This connection of 48V and the punch solenoids only happens when the DUP1 and DUP3 relays are activated. When the relays are idle, no connection exists - the normally closed (N/C) contacts have no wires attached. Thus, it doesn't matter which wire is hooked to pole and which is hooked to N/O, a switch connection is commutative. As wired by the factory, the common bar is hooked to N/O and 48V is hooked to the pole on DUP1, while each of the pins is hooked to N/O on DUP3 and the punch solenoids are on the poles.

DUP3 relay at left, DUP1 is next to it
If we swap them, in other words put the common bar on the pole and 48V on the N/O contact, then we can put 5V on the N/C contact to power the sense pins whenever duplicating is NOT taking place.  The swap of the wires on DUP3, one contact set per row of the card, puts the sense pin on the pole. The punch solenoids are on N/O and a wire to our interface board is attached to the N/C contact.

When the DUP1 and DUP3 relays are inactive, 5V fed to the common bar will pass back on any sense pin where a hole exists in the card, coming out to the interface box. When the relays are energized, the common bar gets 48V and any sense pins over a hole will activate the punch solenoid for its row.

I swapped all the wires on the two relays and then tested out the duplication function to be sure it still worked. I found that a couple of the pins in the contact holes were touching adjacent pins, which blocked that row from punching. With pliers and a small screwdriver, I got the connections in good shape, free of shorts, which gave me perfect duplication on the keypunch.

Connections on back of relay panel, with push pins into serpentine connectors
The connections for the relays use 'serpentine' connectors, bands of metal bent into an S shape to connect two adjacent pins together, plus push in plugs on the end of wires. For the SMS board sockets, however, rectangular tabs stick up from the panel rear and friction fit connectors slide onto them.

Some wires we add will need the friction fit connectors, which can stack up two or three deep on a tab, when they are going to attach to the SMS panel. Other wires will need the push pins if they are going to be hooked to the relay sockets with their serpentine connectors. I will need to get a supply of both types of connectors, to hook to the wires for the cables I will attach.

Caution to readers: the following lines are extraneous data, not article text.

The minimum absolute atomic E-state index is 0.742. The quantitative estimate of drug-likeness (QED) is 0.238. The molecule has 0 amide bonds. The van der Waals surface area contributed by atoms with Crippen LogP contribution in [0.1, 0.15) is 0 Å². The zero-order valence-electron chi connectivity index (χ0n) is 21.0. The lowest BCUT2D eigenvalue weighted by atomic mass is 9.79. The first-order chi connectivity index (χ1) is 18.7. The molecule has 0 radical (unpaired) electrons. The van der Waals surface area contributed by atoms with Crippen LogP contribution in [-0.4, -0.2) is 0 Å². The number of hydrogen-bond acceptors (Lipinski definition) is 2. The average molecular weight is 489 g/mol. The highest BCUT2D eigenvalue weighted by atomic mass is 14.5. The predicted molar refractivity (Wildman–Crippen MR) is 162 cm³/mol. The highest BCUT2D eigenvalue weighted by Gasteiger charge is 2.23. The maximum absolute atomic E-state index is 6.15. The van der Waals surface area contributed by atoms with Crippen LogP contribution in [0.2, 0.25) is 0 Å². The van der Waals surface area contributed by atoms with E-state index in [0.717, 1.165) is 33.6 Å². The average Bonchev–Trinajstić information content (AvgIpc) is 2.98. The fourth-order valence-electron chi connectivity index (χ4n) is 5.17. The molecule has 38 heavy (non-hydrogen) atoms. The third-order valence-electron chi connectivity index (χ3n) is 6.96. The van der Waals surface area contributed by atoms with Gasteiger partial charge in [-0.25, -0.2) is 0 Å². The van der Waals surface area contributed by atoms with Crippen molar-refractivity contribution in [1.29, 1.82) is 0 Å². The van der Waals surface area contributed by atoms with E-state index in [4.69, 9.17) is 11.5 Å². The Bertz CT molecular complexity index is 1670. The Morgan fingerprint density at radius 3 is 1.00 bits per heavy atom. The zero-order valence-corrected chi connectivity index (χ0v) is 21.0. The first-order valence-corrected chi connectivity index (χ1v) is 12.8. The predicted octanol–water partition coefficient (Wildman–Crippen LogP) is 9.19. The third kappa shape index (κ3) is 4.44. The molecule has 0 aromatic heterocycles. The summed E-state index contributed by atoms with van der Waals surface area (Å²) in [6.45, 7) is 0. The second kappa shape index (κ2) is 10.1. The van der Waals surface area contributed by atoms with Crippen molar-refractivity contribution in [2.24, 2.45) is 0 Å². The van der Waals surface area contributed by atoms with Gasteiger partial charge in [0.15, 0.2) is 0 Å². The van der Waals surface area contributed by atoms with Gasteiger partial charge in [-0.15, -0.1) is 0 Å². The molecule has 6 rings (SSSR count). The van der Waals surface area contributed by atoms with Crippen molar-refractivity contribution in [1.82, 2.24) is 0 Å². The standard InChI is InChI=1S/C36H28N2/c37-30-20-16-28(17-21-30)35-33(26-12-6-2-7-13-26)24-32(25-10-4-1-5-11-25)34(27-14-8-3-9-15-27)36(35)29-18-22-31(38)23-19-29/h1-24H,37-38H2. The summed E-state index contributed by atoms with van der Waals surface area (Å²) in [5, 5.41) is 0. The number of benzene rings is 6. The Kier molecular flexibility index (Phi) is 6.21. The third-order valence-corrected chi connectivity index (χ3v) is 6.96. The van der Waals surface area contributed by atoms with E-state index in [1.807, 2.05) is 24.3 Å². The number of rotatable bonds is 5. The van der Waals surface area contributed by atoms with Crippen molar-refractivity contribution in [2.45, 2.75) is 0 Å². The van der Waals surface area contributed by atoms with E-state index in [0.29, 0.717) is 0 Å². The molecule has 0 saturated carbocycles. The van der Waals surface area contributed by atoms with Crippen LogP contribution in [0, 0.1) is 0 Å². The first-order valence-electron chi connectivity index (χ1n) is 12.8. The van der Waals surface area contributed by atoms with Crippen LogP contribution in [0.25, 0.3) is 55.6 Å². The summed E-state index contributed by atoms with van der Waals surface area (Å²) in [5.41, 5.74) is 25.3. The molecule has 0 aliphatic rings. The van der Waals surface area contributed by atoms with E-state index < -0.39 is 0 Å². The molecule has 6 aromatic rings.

tab connectors on back of SMS card socket panel, with friction fit connections
I spent about 15 minutes shaving atomic layers of corrosion off the surface of the stacker card weight. It is improving but untold hours remain before all corrosion will be gone with this method.


Part of the maintenance procedures for the disk drive are done after disconnecting the interface cable from the mini backplane on the drive, but when I removed it the connector came apart rather than detached from its slot.

The end of an SLT card or connector is a black plastic grid that fits into the backplane slot and allows the 24 pins to stick up into the connector. Metal clips are wedged onto the end of the PCB, making contact with the copper clad, gold plated trace of the board. The clip is pushed into the holes in the black plastic grid, so the pin from the backplane pushes up and into the metal clips.

SLT connector, black plastic grid, side that touches the backplane

Inside of the black plastic grid where the metal clips would fit

I was able to pull the grid out of the backplane slot and reassemble the connector. It is ready for reattachment when it is time to connect the drive once again.

Repaired connector for disk interface cable, ready to plug into mini backplane